The CNMI Senate asked President Barack Obama yesterday to delay a proclamation withholding or exempting conveyance to the CNMI of submerged lands surrounding five of its 14 islands so that issues can be considered through Covenant Section 902 talks, on the heels of separate requests from Gov. Eloy S. Inos and CNMI House Speaker Joseph Deleon Guerrero (Ind-Saipan) for the president to amend his draft proclamation.
Some officials, however, conceded that last-minute appeals from the CNMI may just be “an exercise in futility,” considering that Obama only has until Jan. 16 (Jan. 17, CNMI time) to withhold conveyance of submerged lands to the CNMI.
In adopting Senate Resolution 18-23 yesterday afternoon, senators asked Obama to impose a 180-day sunset provision to resolve issues and to include the CNMI government and Delegate Gregorio Kilili C. Sablan (Ind-MP) in the Covenant Section 902 discussion.
If Obama signs this week a draft presidential proclamation in its current form, the CNMI still won’t have control over submerged lands surrounding five of its 14 islands: Farallon de Pajaros (Uracas), Maug, Asuncion, Farallon De Medinilla, and Tinian.
The first three islands are part of the Marianas Trench Marine National Monument established in 2009, while the last two are under lease to the U.S. Department of Defense.
Delegate Gregorio Kilili C. Sablan clarified that the president will not be signing any proclamation transferring submerged lands to the CNMI because Public Law 113-34, signed in September 2013, automatically conveys all the submerged lands around the CNMI islands to the Commonwealth.
The law, however, does give Obama 120 days to withhold conveyance of some of the lands, if he decides there is a federal interest in doing so, Sablan said.
“And the deadline for him to do that is Jan. 16,” Sablan told Saipan Tribune.
The CNMI Senate, in its adopted resolution, requests Obama to delay the proclamation regarding the submerged lands around the Marine National Monument, Tinian, and FDM and impose a 180-day sunset provision “which would require the parties to reach an agreement on a co-management plan and also to include a mutually agreeable process to have any outstanding issues resolved.”
Senate floor leader Ray Yumul (Ind-Saipan), original author of the resolution that later became authored by the whole CNMI Senate, conceded that while the resolution may be too late, it shows that the body has made its position known.
He said the CNMI should not stop advocating for control of its own submerged lands.
Delegate Sablan, meanwhile, said the proclamation that President Bush signed after negotiation with then-governor Benigno R. Fitial creating the Marianas Trench Marine National Monument did anticipate that the submerged lands around Maug, Uracas and Farallon de Pajaros in the Monument might not be conveyed to the Commonwealth “until there was an agreement between the Commonwealth and the federal government on how those submerged lands would be managed.”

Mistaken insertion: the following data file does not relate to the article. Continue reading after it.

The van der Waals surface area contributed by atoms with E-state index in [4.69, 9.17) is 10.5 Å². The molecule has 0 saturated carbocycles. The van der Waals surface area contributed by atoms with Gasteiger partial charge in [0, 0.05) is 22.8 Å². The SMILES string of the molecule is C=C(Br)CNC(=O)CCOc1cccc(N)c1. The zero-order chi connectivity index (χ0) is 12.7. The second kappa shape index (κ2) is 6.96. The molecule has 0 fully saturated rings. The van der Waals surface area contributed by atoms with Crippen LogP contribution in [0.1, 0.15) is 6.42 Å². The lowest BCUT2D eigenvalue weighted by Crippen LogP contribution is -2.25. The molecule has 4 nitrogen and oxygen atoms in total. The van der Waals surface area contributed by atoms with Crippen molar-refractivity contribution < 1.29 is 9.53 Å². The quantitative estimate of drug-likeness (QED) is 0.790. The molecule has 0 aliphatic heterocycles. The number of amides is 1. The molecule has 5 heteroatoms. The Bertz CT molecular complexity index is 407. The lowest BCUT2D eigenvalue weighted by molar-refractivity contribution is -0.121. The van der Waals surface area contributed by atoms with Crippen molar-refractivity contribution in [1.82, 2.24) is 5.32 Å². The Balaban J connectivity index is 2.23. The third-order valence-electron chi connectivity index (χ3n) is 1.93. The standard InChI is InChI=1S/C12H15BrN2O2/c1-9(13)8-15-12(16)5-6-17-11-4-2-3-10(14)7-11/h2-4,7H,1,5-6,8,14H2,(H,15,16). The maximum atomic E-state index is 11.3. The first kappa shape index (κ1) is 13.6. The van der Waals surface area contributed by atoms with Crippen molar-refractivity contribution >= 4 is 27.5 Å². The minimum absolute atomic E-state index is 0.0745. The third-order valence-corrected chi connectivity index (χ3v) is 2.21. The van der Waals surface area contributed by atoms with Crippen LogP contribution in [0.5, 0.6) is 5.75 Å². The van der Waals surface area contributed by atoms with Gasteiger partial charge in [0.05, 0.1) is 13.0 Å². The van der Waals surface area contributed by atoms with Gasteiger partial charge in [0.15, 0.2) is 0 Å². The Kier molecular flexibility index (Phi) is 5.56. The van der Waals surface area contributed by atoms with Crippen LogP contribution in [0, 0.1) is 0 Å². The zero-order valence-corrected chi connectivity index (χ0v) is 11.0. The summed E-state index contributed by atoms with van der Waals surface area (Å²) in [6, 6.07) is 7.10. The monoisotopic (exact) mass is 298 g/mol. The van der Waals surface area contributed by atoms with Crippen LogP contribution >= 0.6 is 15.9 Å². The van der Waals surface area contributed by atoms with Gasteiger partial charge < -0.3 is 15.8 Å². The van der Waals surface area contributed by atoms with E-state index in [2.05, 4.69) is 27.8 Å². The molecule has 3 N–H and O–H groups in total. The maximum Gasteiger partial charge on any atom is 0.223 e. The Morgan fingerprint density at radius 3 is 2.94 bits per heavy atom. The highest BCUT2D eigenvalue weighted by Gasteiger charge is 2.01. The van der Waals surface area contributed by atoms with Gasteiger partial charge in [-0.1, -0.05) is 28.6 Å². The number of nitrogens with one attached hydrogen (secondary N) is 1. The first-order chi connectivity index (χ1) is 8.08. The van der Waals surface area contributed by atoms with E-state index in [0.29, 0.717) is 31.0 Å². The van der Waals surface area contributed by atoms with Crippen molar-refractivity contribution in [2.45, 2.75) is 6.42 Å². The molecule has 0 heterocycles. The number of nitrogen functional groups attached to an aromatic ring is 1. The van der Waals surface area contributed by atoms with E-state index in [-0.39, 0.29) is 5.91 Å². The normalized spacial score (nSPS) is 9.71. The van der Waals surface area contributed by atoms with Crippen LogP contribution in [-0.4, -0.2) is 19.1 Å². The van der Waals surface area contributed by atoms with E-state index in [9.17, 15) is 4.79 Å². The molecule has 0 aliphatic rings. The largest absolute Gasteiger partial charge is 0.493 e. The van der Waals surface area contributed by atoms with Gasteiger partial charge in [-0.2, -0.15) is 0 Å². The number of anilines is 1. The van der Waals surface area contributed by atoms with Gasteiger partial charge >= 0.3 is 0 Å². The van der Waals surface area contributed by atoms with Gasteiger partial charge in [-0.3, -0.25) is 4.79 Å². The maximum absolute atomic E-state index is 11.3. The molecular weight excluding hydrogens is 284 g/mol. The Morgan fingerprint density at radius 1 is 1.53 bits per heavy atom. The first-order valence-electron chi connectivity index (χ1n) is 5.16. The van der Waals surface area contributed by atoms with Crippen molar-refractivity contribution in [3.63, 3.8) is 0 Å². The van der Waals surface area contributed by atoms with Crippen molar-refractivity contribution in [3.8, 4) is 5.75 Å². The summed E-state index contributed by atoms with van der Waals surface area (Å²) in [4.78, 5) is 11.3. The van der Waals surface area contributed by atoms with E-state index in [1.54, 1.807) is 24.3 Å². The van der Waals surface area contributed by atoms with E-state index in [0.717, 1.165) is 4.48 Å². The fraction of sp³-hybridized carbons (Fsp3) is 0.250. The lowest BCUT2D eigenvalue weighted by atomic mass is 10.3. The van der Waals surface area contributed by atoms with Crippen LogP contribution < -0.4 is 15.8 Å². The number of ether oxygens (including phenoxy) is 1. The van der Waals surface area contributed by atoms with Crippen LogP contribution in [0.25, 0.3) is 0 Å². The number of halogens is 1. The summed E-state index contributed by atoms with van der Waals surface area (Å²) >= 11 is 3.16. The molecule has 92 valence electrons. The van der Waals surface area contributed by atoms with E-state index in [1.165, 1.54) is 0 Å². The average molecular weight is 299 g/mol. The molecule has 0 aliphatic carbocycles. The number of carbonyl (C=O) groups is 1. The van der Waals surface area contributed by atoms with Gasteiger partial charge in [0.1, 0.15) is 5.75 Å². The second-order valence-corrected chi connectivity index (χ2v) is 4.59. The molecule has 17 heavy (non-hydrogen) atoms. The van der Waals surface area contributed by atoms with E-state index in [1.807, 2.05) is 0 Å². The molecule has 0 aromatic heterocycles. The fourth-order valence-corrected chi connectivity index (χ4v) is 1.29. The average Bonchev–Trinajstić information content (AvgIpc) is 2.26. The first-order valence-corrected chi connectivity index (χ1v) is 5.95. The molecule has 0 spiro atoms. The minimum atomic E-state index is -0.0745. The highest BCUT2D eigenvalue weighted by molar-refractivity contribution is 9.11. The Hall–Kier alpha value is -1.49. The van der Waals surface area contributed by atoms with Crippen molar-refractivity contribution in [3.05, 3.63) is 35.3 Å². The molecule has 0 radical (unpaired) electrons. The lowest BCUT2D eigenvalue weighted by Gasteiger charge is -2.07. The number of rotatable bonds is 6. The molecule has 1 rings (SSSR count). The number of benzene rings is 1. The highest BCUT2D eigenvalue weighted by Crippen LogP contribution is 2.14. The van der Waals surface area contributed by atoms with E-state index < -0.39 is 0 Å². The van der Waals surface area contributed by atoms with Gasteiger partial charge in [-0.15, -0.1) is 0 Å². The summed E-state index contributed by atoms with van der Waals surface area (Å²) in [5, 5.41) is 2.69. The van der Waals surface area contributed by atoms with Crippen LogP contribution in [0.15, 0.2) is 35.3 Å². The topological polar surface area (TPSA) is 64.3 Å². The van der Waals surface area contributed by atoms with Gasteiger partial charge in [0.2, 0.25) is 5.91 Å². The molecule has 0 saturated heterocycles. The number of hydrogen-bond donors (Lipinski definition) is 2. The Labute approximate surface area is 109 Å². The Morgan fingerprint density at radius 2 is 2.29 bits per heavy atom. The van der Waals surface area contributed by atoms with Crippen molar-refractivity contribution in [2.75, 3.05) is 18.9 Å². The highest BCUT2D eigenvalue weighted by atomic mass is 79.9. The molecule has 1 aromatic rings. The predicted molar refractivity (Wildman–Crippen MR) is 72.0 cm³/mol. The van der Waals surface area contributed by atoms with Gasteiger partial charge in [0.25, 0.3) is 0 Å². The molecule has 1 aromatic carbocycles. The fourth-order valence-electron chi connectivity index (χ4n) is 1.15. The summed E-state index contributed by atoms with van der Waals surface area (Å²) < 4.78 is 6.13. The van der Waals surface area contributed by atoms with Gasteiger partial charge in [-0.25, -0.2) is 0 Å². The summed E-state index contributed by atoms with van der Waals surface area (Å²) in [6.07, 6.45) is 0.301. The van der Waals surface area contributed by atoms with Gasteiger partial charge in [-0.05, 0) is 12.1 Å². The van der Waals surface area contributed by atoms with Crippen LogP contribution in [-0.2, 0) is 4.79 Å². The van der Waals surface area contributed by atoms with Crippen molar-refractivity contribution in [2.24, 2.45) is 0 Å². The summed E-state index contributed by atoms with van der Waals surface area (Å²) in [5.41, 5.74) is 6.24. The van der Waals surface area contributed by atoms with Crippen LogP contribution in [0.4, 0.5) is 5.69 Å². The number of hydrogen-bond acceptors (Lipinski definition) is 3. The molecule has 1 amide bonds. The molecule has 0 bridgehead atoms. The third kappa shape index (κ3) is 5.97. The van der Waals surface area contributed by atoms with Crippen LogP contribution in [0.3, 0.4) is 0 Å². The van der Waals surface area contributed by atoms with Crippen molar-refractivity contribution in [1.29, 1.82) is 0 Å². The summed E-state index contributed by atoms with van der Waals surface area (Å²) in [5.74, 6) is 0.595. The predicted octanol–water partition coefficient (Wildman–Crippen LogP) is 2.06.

“And the Obama administration, in testifying on my submerged lands bill, said the same thing. So I think it can be expected that President Obama will withhold conveyance of the submerged lands in the Monument temporarily, while the management agreement is being worked out,” Sablan said.
He said if that happens, the congressional office “will certainly encourage both the Obama administration and the Commonwealth government to put some energy behind completing an agreement, so the submerged lands in the Monument can be transferred to the Northern Mariana Islands.”
Sablan also understand that the U.S. military has some concerns about how the CNMI’s ownership of submerged lands around Tinian and FDM might affect training activities.
“But the lease of those lands actually already includes the offshore waters; and military training activities have been going on for three decades under terms of that lease,” he said.
Press secretary Angel Demapan said yesterday that “if the United States is amenable to considering Gov. Inos’ request to set a deadline and procedure to reach a mutually acceptable agreement, then that would save more time than having to put submerged lands on hold to convene 902 talks.”
The governor wrote a letter to Obama raising concerns about exempting certain submerged lands from conveyance to the CNMI.
Inos also wrote a letter to U.S. Commerce Secretary Penny Pritzker and U.S. Interior Secretary Sally Jewell, raising concerns on the submerged lands.
In that letter, Inos said there is no established period of time within which the written agreements must be completed and there is no procedure to resolve a situation in which negotiations have failed between the parties to reach a mutually agreeable written agreement.
“This means in effect that should the CNMI fail to reach appropriate written agreements with our federal counterparts, then the submerged lands around Tinian and Farallon de Medinilla and the Marine National Monument might never actually pass to the CNMI,” Inos told Pritzker and Jewell.
On Monday, CNMI House Speaker Joseph Deleon Guerrero (Ind-Saipan) also wrote a letter to Obama, requesting that the “reservation” language in the draft proclamation be omitted entirely.
In the alternative, he asks that the final proclamation include language that sets a procedure for resolving disputes in the event that a mutual resolution is not reached between the CNMI and the relevant federal departments, and sets deadline for reaching agreements regarding the conveyance of the lands at issue.
At Sablan’s request, U.S. Sens. Ron Wyden and Lisa Murkowski introduced S. 256 or the submerged lands legislation that became law. It gives the CNMI control of the underwater coasts of its islands. The CNMI became the last U.S. coastal state or territory to own its offshore lands.